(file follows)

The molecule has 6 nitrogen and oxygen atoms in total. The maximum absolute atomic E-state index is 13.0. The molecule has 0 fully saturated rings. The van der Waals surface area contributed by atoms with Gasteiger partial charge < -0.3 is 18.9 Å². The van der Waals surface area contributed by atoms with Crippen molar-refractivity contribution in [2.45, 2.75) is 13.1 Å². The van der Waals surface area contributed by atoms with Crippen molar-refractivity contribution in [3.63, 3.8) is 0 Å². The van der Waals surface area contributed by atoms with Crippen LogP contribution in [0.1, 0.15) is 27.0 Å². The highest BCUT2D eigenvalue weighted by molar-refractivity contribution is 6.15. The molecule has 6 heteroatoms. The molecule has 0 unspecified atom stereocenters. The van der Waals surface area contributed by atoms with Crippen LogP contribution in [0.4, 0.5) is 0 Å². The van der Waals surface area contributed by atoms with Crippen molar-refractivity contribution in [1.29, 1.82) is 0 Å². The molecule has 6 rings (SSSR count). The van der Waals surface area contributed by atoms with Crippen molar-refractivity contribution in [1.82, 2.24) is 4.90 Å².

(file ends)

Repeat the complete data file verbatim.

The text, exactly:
The molecule has 6 nitrogen and oxygen atoms in total. The maximum absolute atomic E-state index is 13.0. The molecule has 0 fully saturated rings. The van der Waals surface area contributed by atoms with Gasteiger partial charge < -0.3 is 18.9 Å². The van der Waals surface area contributed by atoms with Crippen molar-refractivity contribution in [2.45, 2.75) is 13.1 Å². The van der Waals surface area contributed by atoms with Crippen molar-refractivity contribution in [3.63, 3.8) is 0 Å². The van der Waals surface area contributed by atoms with Crippen LogP contribution in [0.1, 0.15) is 27.0 Å². The highest BCUT2D eigenvalue weighted by molar-refractivity contribution is 6.15. The molecule has 6 heteroatoms. The molecule has 0 unspecified atom stereocenters. The van der Waals surface area contributed by atoms with Crippen LogP contribution in [0.4, 0.5) is 0 Å². The van der Waals surface area contributed by atoms with Crippen molar-refractivity contribution in [1.29, 1.82) is 0 Å². The molecule has 6 rings (SSSR count). The van der Waals surface area contributed by atoms with Crippen molar-refractivity contribution in [1.82, 2.24) is 4.90 Å².